We feel that the QVM infrastructure and surrounding area should be inviting people to walk or ride their bicycle to the market, and doing so should be rewarded. This reward can come in many flavours, most importantly a sense of safety and comfort relative to using a car. The ‘inviting infrastructure’ consists of several elements in our view.
Firstly, being able to safely access the new QVM by foot or bike will be paramount to its success in our opinion. With car ownership and use being actively discouraged with new developments in the CBD, many of the CBD residents will come to market as pedestrians. At the same time, the trend in surrounding suburbs is quite clear as well: bicycle use for everyday transport is on the rise and this will continue into the future as more and more people realize the convenience of riding a bike in and around the city. The City of Melbourne Transport Strategy states: “We are a walking and cycling city, and Council provides infrastructure to improve the safety and convenience of cyclists and pedestrians” (p4).
Assets that help to provide bicycle access to the QVM are the separated bike lanes on La Trobe St and part of Elizabeth St north, and the improved bike lanes planned for William St . However, the Elizabeth St lanes do not reach all the way to Victoria St/Therry St, and the William St lanes need to continue the length of Peel St, being the continuation of William St immediately adjacent to the QVM. The City of Melbourne Bicycle Plan 2012-16 states “Investigate options for a separated or quality route from Dudley Street to Royal Parade and Flemington Road. This route will also service the Queen Victoria Market and Flagstaff Gardens.” (p20).
In addition, the redesign of Franklin St provides an opportunity for council to equip it with protected bike lanes and a safe crossing at the new Franklin-Peel-Dudley intersection. Elimination of roundabouts at Peel/Dudley and Queen/Franklin will improve access and safety for pedestrians and cyclists. Franklin Street currently provides four traffic lanes plus parking which is excessive relative to its local function, and this should be reduced to two traffic lanes to provide safe space for bicycles and more pedestrian space. Retaining four lanes in Franklin St and creating a new four lane road on the market’s southern boundary will create and perpetuate a barrier between the market and the City: as stated in the Summary of Proposals: “The streets around the Market form barriers to the local area and make it difficult to walk around”. Safe bicycle lanes in Franklin St will improve access to the Market by connecting to other bike routes such as William St and Swanston St.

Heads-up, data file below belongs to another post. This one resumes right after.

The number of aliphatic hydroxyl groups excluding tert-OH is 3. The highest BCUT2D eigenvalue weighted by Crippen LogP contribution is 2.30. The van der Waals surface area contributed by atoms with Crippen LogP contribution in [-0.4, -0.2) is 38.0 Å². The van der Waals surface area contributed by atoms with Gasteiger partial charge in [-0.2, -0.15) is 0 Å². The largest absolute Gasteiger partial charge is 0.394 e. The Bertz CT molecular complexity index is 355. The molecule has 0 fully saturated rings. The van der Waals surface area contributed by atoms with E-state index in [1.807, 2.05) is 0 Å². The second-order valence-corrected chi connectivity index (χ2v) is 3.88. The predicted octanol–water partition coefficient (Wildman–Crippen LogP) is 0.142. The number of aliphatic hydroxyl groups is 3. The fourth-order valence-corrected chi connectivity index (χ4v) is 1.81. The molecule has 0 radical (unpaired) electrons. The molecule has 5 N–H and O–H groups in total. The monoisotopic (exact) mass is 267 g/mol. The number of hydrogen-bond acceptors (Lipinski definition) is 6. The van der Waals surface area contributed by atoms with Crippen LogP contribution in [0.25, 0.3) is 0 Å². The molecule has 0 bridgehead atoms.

We also feel that the connection to QVM from Cobden St and/or O’Connell St should be improved for bicycle access to/from Queensberry St which would be the preferred route for most of North Melbourne and Kensington. We strongly encourage council to design a “Bicycle Access Plan” for QVM which integrates the above points and potentially other routes, as well as traffic management around the entry/exit points of the car park, to limit the danger to cyclists of cars queuing on street or doing right hand turns to enter/exit the car park. This is particularly important for those routes that are part of the Principal Bike Network like Peel Street. The Bicycle Access Plan should be included in the QVM masterplan.